Chris Christie delivered a semi-noteworthy speech at the Ronald Reagan Library late last week.
The former two-term governor of New Jersey has stayed in the public eye the past four years with podcast and television interviews, plus appearances most Sundays on ABC’s This Week, where he promotes himself and remains a critic of the Biden administration.
“We need to free ourselves from the quick sand of endless grievances,” he said early in his speech. “We need to face the realities of the 2020 election and learn, not hide from them. We need to discredit extremists in our midst. We need to renounce the conspiracy theorists and the truth-deniers, the ones who know better and the ones who are just plain nuts.”
Taking aim at former President Donald Trump and his followers’ stolen election claim is intriguing, since perhaps no leading Republican did more to help Trump secure the party’s nomination in 2016 than Christie. After his campaign flamed out in late February, Christie immediately embraced Trump, becoming one the first erstwhile Republican candidates to accept that Trump would likely be the standard-bearer.
It was calculating but not unwise. Christie was a lame duck, unpopular governor and, as an opportunist, he wanted to keep his name around for a vice presidential nod and a 2024 presidential run.
Leftists might say he failed to speak out during Trump’s presidency — they believe every Republican was blindly loyal to Trump — but they’re wrong.
“It’s not difficult to see why Christie would be tempted to get out in front for the battle for this lane,” Ed Morrissey wrote at HotAir. “Although Christie went a bit MAGA in 2016 and endorsed Trump and the populist vision for the party, Trump famously snubbed Christie and denied him a place in the administration. Christie might be looking for a little retribution. The question is whether the GOP still has enough Trump skeptics in its ranks to make this a good strategy in a head-to-head battle with Trump himself.”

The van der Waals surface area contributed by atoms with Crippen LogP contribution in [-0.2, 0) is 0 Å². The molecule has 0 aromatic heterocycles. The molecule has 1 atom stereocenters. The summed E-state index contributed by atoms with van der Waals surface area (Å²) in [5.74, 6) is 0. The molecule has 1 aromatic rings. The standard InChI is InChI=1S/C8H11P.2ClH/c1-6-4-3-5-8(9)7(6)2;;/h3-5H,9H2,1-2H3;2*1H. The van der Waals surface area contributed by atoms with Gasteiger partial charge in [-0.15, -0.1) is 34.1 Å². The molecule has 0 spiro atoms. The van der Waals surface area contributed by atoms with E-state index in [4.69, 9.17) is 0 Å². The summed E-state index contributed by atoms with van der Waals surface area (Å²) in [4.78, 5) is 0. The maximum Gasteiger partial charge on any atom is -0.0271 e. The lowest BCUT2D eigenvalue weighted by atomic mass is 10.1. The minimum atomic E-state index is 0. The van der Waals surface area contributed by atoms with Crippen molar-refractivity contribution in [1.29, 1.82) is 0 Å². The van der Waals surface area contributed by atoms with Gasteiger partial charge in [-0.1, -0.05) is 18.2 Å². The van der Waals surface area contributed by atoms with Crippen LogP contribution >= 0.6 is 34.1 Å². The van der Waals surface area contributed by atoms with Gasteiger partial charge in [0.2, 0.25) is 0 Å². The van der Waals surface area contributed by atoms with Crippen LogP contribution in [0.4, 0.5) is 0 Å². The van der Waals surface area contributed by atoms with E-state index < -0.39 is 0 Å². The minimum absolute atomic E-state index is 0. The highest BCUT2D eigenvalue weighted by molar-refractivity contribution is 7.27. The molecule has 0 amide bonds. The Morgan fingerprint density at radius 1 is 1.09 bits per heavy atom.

There are popular conservatives who mourn the loss of what is deemed traditional Republicanism and know Trump is unpopular in many places, but will they tear the party apart in order to save it?
“If someone is going to push Republicans away from Trumpism, it’s probably not going to be Liz Cheney, Adam Kinzinger or Mitt Romney,” a GOP consultant told me Monday morning. “They stood on their principles, and while they gain admiration for consistency, it’s hurt them with ardent populists and cable news media chorus. Maybe a former loyalist who earned credibility as a conservative during the Trump years is the answer.”
Because Christie helped get us here — recall his bizarre, self-serving 2012 RNC speech — maybe he has a role to play in Republican politics the next few years, if he strikes the right message.